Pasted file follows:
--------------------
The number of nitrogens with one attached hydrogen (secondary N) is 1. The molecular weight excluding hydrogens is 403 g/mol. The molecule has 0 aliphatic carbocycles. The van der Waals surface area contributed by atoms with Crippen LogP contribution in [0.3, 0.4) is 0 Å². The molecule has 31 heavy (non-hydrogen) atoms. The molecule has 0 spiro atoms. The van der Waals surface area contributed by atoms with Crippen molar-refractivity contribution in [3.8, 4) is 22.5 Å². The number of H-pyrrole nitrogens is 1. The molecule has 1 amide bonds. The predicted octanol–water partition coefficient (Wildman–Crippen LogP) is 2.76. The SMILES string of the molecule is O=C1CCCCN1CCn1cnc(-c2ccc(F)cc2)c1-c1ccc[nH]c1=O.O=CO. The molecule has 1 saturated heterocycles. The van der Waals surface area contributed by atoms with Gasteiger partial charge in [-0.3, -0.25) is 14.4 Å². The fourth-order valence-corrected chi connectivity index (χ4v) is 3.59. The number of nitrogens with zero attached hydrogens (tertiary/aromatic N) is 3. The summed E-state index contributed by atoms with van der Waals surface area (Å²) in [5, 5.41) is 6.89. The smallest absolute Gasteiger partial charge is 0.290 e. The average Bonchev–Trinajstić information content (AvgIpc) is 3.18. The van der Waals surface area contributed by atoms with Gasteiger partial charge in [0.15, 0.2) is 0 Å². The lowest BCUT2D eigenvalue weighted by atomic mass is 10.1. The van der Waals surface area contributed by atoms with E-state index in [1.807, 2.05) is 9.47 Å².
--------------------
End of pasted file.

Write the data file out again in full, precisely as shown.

The number of nitrogens with one attached hydrogen (secondary N) is 1. The molecular weight excluding hydrogens is 403 g/mol. The molecule has 0 aliphatic carbocycles. The van der Waals surface area contributed by atoms with Crippen LogP contribution in [0.3, 0.4) is 0 Å². The molecule has 31 heavy (non-hydrogen) atoms. The molecule has 0 spiro atoms. The van der Waals surface area contributed by atoms with Crippen molar-refractivity contribution in [3.8, 4) is 22.5 Å². The number of H-pyrrole nitrogens is 1. The molecule has 1 amide bonds. The predicted octanol–water partition coefficient (Wildman–Crippen LogP) is 2.76. The SMILES string of the molecule is O=C1CCCCN1CCn1cnc(-c2ccc(F)cc2)c1-c1ccc[nH]c1=O.O=CO. The molecule has 1 saturated heterocycles. The van der Waals surface area contributed by atoms with Gasteiger partial charge in [-0.3, -0.25) is 14.4 Å². The fourth-order valence-corrected chi connectivity index (χ4v) is 3.59. The number of nitrogens with zero attached hydrogens (tertiary/aromatic N) is 3. The summed E-state index contributed by atoms with van der Waals surface area (Å²) in [5, 5.41) is 6.89. The smallest absolute Gasteiger partial charge is 0.290 e. The average Bonchev–Trinajstić information content (AvgIpc) is 3.18. The van der Waals surface area contributed by atoms with Gasteiger partial charge in [0.15, 0.2) is 0 Å². The lowest BCUT2D eigenvalue weighted by atomic mass is 10.1. The van der Waals surface area contributed by atoms with E-state index in [1.807, 2.05) is 9.47 Å².